Kobe Bryant’s Best Days Were Still Ahead of Him (Column)

I was strolling around my local flea market Sunday morning when I looked down at my phone and read the horrible news: “Kobe Bryant Dies in Helicopter Crash.” I let out an audible gasp. Of course, my utter shock instantly morphed into journalistic concerns over how we were going to cover this unfathomable news.

I have to be honest about the mixed feelings I had for the basketball legend ever since he was arrested in 2003 for allegedly raping a 19-year-old woman working in the Colorado hotel where he was staying. But, still, his tragic death struck me hard — particularly on a personal level. As the mother of two girls, the thought that Bryant died alongside his 13-year-old daughter, and knowing the pain and suffering that his remaining three daughters, Natalia, Bianka and Capri, and wife, Vanessa, must endure, is simply incomprehensible. Years ago, my brother and I also lost a sibling and my parents a daughter. The trauma remains, as do haunting thoughts about what might have been had my 24-year-old sister not lost her life to the leukemia that robbed her of a future. The same can be said for Bryant’s daughter, who was being mentored by her father to someday follow in his footsteps as a professional basketball player.

And, I would really like to believe that in the years following the sexual assault case, which Bryant publicly apologized for but never conceded was nonconsensual, he had grown as a human being. There’s been much discussion of the controversial issue on social media, with many believing he had.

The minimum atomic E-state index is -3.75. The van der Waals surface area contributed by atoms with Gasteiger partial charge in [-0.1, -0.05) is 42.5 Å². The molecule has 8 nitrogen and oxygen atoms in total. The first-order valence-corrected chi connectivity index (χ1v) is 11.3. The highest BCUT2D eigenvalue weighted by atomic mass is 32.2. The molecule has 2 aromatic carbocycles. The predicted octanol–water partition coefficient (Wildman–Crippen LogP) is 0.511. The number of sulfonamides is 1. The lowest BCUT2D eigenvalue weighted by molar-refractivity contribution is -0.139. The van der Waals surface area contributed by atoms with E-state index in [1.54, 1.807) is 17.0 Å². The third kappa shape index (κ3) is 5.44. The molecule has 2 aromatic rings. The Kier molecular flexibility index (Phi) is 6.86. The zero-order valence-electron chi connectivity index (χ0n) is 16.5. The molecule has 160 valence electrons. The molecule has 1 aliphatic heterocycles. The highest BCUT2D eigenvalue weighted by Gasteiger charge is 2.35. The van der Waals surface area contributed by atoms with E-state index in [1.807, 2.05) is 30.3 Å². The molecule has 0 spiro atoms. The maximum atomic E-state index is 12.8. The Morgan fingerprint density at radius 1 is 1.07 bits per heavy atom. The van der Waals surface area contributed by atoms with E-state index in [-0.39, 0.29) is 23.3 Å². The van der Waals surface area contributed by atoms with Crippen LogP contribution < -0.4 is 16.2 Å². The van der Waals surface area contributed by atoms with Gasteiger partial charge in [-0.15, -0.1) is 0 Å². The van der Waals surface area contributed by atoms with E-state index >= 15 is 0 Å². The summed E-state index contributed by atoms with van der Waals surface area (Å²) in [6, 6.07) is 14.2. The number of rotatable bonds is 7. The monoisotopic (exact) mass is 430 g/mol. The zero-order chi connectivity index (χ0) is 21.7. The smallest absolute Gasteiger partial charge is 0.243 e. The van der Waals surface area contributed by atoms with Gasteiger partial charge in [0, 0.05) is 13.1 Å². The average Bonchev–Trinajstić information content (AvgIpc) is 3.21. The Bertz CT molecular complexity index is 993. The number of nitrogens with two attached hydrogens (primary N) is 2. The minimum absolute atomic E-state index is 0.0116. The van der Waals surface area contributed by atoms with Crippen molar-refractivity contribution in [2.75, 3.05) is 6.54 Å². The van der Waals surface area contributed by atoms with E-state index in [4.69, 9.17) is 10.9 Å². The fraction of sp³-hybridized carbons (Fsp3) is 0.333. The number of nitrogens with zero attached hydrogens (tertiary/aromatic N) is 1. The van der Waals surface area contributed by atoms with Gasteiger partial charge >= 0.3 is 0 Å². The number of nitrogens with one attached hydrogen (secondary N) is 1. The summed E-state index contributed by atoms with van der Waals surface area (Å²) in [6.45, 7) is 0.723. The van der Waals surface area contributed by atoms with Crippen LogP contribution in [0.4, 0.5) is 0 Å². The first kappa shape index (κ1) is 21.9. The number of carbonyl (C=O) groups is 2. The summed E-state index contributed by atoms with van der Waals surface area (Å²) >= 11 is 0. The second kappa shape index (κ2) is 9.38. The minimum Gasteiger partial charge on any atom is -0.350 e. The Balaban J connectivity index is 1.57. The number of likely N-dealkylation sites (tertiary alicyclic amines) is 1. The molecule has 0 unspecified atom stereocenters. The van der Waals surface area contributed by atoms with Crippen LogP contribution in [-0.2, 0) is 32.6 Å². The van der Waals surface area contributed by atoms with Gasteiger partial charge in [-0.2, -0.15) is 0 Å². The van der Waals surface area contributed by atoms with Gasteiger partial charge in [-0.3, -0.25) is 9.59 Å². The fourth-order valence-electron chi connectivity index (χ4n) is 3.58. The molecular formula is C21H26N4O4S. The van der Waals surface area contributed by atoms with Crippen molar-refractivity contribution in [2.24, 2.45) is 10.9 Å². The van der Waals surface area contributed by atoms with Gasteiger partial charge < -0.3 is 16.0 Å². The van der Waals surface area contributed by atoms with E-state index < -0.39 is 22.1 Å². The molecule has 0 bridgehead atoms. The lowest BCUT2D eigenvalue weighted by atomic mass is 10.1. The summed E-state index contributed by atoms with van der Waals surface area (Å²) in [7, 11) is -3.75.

“This guy evolved in a big way when his 30s rolled around, and he was humbled by what happened in Colorado,” says my colleague, co-editor Andy Wallenstein. “He needed to be more humane and become a more well-rounded person,” adds Wallenstein, who had interviewed Bryant right before he won an Oscar for his 2017 short “Dear Basketball,” based on a poem he wrote. Wallenstein also credits Bryant with tapping his own humility and curiosity to carve out a distinct path for himself rather than pursuing coaching, management or a career in the broadcast booth.

“He wanted to rediscover who he was with creative and business pursuits and who he was as a parent,” says Wallenstein. “I respect him for that.”

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